Just east of Farmington, a half dozen people in thick waders stand nearly waist-deep in a bend of the Vermillion River. They're getting ready to send electric shocks through the water. They're looking for trout.
A gas motor perched on a small boat produces power for the electric current. Two men are holding long poles with rings at the end. Current travels through the rings to the water. Following the shockers are people with nets, who haul the stunned fish out of the water and dump them in a water-filled bucket in the boat.
When about 10 fish of all sizes are swimming in the bucket, the workers pull the boat to the side to count and measure them.
"You can see on the one he's pulling out right now: it's a male -- it's got that big hook-jaw on the front," says DNR trout habitat specialist Brian Nerbonne.
"532," one of the workers calls out, as he struggles to hold the big trout against a board with a measuring tape attached.
"These are millimeters," Nerbonne says. "That's about 21 inches."
Nerbonne is a happy man. He's collecting a healthy batch of trout today. He's been counting trout, and improving trout habitat here, for years. He figures the big ones they're finding today are about six years old.
"Fish grow really fast in the Vermillion," he says. "Unlike many other trout streams, the Vermillion has a lot of a other fish; suckers, creek chubs, and things like that, they can eat. They grow a lot faster eating those other fish than if they were just eating bugs."
Nerbonne and the other DNR workers are glad to see so many young trout.
"We had low water this summer with the drought, so I was wondering how many fish we'd see," he says. "Those younger fish are sensitive to higher water temperatures. I'm glad to see we're getting good numbers of young fish."
Biologists regard trout as a kind of canary in the coal mine. These trout are healthy, and that's a sign that this river is healthy for all kinds of animals, including people.
As you walk along the stream, you can see schools and houses and roads literally a stone's throw from the river. Typically, development like this threatens the trout, especially when it gets any denser than about one house per acre.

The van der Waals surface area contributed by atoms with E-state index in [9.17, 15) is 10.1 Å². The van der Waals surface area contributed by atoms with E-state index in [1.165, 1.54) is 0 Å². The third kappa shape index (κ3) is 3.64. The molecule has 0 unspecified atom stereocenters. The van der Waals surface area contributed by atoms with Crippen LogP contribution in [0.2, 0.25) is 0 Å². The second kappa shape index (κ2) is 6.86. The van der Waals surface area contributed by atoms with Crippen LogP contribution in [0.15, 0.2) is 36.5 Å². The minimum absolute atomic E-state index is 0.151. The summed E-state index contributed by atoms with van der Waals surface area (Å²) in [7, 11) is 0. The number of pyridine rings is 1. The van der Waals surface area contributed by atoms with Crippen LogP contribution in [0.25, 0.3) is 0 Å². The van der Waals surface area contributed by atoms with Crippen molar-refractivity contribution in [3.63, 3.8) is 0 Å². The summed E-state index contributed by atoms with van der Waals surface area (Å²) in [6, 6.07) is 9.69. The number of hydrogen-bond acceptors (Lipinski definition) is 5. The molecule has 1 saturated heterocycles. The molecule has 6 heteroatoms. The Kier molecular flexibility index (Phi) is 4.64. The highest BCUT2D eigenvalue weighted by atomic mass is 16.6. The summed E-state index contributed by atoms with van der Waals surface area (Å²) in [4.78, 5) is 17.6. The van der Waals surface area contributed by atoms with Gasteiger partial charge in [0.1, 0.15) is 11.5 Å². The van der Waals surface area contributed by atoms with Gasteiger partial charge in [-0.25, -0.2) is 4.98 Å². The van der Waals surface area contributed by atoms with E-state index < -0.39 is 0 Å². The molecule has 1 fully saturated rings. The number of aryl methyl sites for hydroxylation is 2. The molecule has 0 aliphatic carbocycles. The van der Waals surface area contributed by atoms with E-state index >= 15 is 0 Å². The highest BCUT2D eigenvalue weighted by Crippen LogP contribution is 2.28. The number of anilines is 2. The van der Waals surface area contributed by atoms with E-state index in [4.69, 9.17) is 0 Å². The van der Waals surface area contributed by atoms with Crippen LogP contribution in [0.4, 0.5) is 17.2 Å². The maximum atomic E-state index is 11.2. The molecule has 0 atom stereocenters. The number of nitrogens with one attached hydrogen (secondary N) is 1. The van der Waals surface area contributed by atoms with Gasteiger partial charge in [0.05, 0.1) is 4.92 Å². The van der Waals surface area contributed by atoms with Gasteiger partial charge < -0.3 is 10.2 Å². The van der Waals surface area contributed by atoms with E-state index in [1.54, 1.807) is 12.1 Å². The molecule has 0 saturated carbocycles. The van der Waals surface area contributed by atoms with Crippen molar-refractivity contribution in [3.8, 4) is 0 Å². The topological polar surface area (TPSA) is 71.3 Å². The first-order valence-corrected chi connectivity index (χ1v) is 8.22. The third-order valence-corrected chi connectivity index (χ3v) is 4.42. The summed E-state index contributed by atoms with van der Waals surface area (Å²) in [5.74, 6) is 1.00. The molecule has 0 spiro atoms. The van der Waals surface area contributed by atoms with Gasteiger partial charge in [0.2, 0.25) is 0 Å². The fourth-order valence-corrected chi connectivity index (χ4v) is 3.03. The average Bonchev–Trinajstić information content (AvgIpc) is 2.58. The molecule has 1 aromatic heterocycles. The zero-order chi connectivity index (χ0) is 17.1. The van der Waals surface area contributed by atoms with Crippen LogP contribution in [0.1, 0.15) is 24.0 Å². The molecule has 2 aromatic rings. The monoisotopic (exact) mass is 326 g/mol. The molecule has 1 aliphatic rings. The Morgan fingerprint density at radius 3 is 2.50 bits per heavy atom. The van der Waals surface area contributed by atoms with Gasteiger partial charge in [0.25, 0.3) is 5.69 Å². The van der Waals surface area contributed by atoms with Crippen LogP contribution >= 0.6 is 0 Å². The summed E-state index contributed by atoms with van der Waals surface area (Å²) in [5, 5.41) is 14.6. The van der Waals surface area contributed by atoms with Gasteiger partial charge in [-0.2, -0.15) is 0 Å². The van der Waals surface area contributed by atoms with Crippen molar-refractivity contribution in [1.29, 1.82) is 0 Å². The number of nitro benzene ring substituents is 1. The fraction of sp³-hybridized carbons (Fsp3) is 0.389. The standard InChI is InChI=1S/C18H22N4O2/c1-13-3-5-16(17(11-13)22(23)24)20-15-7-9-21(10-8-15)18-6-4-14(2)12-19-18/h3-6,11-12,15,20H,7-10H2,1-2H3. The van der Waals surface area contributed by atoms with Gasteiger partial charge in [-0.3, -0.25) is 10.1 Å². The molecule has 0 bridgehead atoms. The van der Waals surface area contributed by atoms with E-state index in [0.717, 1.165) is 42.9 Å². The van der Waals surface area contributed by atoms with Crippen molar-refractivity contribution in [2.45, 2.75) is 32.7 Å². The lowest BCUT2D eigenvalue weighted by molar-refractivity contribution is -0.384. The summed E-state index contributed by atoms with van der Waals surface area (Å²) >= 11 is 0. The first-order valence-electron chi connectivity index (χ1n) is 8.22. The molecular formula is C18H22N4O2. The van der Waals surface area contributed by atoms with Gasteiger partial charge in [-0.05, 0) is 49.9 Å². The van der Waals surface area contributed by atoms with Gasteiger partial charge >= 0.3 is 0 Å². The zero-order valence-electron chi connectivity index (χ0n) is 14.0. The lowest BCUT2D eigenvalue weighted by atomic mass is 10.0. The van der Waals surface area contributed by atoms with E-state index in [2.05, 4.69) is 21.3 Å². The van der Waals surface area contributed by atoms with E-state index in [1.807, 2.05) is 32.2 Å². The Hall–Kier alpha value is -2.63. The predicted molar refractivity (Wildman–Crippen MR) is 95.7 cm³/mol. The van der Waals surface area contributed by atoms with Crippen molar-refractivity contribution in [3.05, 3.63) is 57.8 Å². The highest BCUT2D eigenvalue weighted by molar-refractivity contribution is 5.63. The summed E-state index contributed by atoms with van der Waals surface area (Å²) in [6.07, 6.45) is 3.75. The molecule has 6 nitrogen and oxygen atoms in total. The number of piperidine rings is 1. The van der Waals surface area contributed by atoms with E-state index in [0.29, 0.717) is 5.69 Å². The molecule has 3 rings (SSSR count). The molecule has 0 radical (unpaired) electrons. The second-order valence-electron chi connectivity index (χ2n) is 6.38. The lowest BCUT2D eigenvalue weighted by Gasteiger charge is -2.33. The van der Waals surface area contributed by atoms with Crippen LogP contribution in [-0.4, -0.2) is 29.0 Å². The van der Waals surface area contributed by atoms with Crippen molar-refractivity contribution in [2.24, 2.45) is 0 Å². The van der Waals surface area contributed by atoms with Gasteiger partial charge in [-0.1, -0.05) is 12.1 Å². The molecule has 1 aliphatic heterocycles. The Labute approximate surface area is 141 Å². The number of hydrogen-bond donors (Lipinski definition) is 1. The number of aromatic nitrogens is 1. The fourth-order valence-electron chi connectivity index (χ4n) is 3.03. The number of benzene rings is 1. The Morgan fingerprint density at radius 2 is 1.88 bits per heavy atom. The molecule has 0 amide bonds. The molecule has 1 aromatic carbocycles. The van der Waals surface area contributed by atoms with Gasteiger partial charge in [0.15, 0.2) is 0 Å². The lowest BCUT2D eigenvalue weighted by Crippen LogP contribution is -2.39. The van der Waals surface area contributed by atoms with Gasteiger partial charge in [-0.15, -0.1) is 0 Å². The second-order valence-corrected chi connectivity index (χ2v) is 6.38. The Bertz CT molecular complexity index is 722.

Twenty years ago, a local sportsmen's group asked the DNR to designate parts of the Vermillion River as a trout stream. That would mean local governments would have to do more to protect the water quality, and not all of them were happy with the idea.
DNR Planner Michele Hanson had the task of coaxing local officials to get on board.
She did that by doing what the DNR is doing today -- shocking the river to show local officials there was something there worth protecting.
"Once everyone believed us that it's trout stream," she says with a chuckle. "Then we went out and met with every community along the river, of the section that we were going to designate as trout stream, to tell them what it would mean to them -- what changes might happen."
It would mean every town, every township and county that the river flowed through would have to make some changes in the way they developed.
Now, in some sections of the river, builders must leave a buffer as much as 150-feet wide.
They also need to avoid increasing the amount of runoff. Rainwater that sheets off roads and driveways and rushes directly into the river is too warm for the trout.
Builders are learning how to get the water to soak into the ground instead. They can build narrower streets, shorter driveways, and rain gardens and other landscaping that holds the runoff long enough that it can soak in.
One of the DNR staff who's here to watch the trout count is Joe Kurcinka, who has been keeping an eye on the protections designed by local governments. It's entirely possible to develop the area and keep the river healthy, he says.
He's excited about a new approach called "conservation development." It involves concentrating homes or businesses in one area and leaving lots of open space.
"The developers find that the property becomes more marketable...people like to be close to the natural amenities," he says. "Developers can make their money, the community gets the economic development and the tax base that they were expecting, and all Minnesotans benefit from the open space."
Pamela Belz, a developer who chairs the public policy committee of the Builders Association of the Twin Cities, says developers can live with stricter rules, as long as they make sense.
"The presence of a healthy trout stream would certainly be attractive to people, and therefore might garner more value," she says. "But let's be sure that we haven't over-regulated."
The DNR is also working to improve the stream as trout habitat. Strategically-placed boulders direct current away from the banks, and root balls of big dead trees reach into the water, stabilizing the banks to prevent erosion and offer hiding places.
Another threat to the Vermillion was from wastewater. Because of projected population growth, the Metropolitan Council had to expand its wastewater treatment plant in the area. But more effluent would have overwhelmed the little trout stream.
The Met Council spent millions of dollars to build a 12-mile tunnel to carry the treated wastewater to the much bigger Mississippi River.
It's all aimed at holding onto a rare treasure -- a healthy trout stream in a major metropolitan area.